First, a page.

ROK firms allegedly smuggled dual use chemicals to pro-DPRK countries in Middle East
Sankei led with a finding that the ROK government has punished several local companies for illicitly shipping to Syria, Iran, Pakistan, and other nations in the Middle East and Africa chemical agents that can be used for manufacturing weapons of mass destruction. Noting that Japan cited "inappropriate cases" on the part of South Korea in justifying the adoption of tighter export regulations for ROK-bound semiconductor materials, the daily underscored that the finding points to Seoul's failure to enforce strict controls on exports of strategic materials.
All TV networks reported on Wednesday evening or this morning that the ROK government disclosed yesterday that it had detected 156 cases of the illegal export of sensitive materials in the last four years until March 2019, apparently in an effort to show that it has been managing the export of strategic substances properly.
ROK to reject Japan's call for launch of arbitration panel on forced labor dispute
Asahi reported from Seoul on remarks made on Wednesday by an unnamed senior Blue House official. The official reportedly indicated that the Moon administration will not heed Japan's demand for the launch of a three-member arbitration panel comprising third country nationals for the settlement of the requisitioned workers dispute.
DOS spokesperson comments on "freeze" of DPRK nuclear programs
Asahi and Yomiuri took up a press briefing on Tuesday by Department of State spokeswoman Ortagus, who commented on media speculation that the Trump administration is considering a "nuclear freeze" as an option to jumpstart the stalled denuclearization talks with North Korea. "That would never be the resolution of a process or the end of a process," she said. "I don't think that the administration has ever characterized a freeze as being the end goal. That's would be at the beginning of the process." The dailies interpreted the comment as meaning that Washington might endorse denuclearization in stages when bilateral talks are resumed later this month.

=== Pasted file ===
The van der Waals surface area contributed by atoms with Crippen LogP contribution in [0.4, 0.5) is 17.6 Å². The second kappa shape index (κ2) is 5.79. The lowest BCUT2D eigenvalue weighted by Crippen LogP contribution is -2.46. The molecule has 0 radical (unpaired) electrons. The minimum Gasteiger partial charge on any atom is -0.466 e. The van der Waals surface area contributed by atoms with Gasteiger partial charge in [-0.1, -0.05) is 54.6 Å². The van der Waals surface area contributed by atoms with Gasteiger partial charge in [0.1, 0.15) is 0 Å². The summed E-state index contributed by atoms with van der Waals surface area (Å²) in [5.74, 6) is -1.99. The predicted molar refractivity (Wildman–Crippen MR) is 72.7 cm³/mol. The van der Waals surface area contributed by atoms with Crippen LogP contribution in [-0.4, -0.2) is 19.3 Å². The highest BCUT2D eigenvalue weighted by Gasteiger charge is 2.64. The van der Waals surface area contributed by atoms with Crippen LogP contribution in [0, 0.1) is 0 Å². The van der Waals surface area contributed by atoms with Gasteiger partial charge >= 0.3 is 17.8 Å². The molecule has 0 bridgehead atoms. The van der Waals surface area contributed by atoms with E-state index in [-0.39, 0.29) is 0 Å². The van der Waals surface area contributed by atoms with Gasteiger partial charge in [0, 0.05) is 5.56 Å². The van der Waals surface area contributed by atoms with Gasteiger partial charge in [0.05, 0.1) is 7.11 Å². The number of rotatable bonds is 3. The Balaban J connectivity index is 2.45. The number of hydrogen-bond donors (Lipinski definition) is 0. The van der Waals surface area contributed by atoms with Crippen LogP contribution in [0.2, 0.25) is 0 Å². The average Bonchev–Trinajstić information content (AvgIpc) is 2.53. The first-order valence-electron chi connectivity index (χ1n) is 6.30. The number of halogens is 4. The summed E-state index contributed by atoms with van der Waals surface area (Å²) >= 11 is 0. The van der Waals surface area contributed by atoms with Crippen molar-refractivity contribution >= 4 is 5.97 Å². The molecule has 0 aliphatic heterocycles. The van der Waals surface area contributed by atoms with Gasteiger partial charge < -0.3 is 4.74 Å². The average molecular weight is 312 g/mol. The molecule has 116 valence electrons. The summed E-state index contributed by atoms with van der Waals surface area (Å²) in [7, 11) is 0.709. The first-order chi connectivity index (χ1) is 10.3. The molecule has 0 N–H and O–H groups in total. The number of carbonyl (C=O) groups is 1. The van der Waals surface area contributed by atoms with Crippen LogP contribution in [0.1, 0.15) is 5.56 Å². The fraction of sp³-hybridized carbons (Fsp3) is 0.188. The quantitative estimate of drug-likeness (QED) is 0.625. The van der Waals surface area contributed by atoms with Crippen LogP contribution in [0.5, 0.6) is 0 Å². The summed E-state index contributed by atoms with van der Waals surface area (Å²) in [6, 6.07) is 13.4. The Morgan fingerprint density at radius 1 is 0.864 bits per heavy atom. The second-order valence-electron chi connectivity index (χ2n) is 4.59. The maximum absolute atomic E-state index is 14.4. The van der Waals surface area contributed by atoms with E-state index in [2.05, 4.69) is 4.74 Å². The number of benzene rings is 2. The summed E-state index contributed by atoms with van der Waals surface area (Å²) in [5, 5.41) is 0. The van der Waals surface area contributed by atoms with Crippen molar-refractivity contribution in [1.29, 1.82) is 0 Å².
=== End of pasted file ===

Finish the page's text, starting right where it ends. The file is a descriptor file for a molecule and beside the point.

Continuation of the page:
Abe mulls meeting with Iranian president in September
In a dispatch on Wednesday evening, Jiji Press cited GOJ sources as saying that Prime Minister Abe is considering meeting again with Iranian President Rouhani when he visits New York for the UN General Assembly in September in the hope to play a mediating role between the U.S. and Iran. These sources reportedly said that the specific schedule will be finalized after the Upper House election on July 21.
Rear Adm. Fort becomes new commander of U.S. Navy forces in Japan
NHK and TBS reported on Wednesday afternoon on the change of command at the U.S. naval base in Yokosuka with Rear Adm. Brian Fort becoming the new commander of U.S. Navy forces in Japan. Fort reportedly stated at the change of command ceremony that he would like to work for "unprecedentedly strong relations" with the Maritime Self-Defense Force.
|U.S. Embassy Tokyo Media Analysis and Translation Team|